Walmart and Interac use influencers for new webseries

How the brands are using vloggers to give Upstairs Amy reach beyond weekly episodes.
Upstairs_Amy--Amanda Nikki Cheryl

By Diana Edmiston

Walmart and Interac are getting into the scripted game.

Their web series takes a new approach toward branded content, being light on branding within the actual storyline but then extending messaging within influencer-led content after each webisode.

The 20-episode show, Upstairs Amy, is produced by Toronto’s Shaftesbury and will be housed on Walmart and Interac’s YouTube channels. The comedy depicts the misadventures of an accountant forced to move a few stories up after her condo floods. Once settled, she meets an intriguing neighbour who, unlike Amy, seems to have it all together.

Rolling out weekly starting mid-November, the show will tie into topical themes like the holiday season, with the brands only appearing if they fit naturally into the narrative.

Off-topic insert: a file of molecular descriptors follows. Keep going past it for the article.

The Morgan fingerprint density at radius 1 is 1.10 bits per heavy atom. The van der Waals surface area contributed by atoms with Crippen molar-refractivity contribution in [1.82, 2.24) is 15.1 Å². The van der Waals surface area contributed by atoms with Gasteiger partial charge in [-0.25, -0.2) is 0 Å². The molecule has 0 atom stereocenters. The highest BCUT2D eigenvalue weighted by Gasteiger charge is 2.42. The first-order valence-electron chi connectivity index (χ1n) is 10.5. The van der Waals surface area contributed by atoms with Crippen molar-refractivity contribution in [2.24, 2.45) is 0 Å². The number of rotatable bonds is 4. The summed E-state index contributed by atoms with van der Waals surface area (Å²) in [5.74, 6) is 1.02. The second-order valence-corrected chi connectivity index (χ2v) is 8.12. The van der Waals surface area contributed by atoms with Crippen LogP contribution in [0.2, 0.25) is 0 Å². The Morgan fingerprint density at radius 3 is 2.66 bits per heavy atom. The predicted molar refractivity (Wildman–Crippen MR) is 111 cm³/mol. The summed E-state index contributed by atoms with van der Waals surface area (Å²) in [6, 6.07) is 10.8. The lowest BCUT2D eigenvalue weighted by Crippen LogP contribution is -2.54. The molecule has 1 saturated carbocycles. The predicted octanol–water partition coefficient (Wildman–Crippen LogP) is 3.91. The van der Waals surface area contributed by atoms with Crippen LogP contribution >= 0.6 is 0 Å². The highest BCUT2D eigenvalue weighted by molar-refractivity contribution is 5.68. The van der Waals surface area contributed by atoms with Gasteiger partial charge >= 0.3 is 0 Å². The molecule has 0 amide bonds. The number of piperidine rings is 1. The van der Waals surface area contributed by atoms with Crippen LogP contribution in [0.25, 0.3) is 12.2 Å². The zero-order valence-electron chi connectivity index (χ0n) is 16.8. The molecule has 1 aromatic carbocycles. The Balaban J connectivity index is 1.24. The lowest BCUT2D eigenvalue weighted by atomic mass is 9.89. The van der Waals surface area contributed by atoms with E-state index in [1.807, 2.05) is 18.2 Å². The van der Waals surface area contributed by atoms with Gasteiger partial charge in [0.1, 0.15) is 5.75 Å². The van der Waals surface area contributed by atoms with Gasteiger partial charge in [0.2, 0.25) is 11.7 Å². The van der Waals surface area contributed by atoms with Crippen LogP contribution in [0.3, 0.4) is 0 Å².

“This is a great way for us to connect, engage and resonate with audiences without being intrusive,” says Andrea Danovitch, AVP of marketing and brand at Interac. “In one scene, for example, a character pays for coffee with her debit card. Our logo is in the background, but there’s no close-up on the terminal.”

The initial strategy will rely on building an audience organically, though there will be some paid media to drive viewership. Ruckus Digital and Q Media are on media, with Apex leading PR.

The series will also have legs beyond the individual episodes, namely through its influencer strategy.

Each webisode concludes with an end-card featuring vlogger Amanda Muse, who sums up the challenge Amy had to overcome. Muse then directs viewers to relevant influencer content aimed at helping them deal with a similar challenge (like tips on how to plan a party on a budget) in their own lives. The content complements the series – which fits with Walmart and Interac’s values around saving money – while further promoting the companies.

Kin Community arranged the influencer partnerships

“There’s no stigma attached to influencers promoting brands,” says Heather Loosemore, senior director of marketing communications at Walmart Canada. “This [strategy] lets us keep brand references in the show to a minimum, so we can really focus on the storytelling.”

This article appears in the November/December 2017 issue of strategy.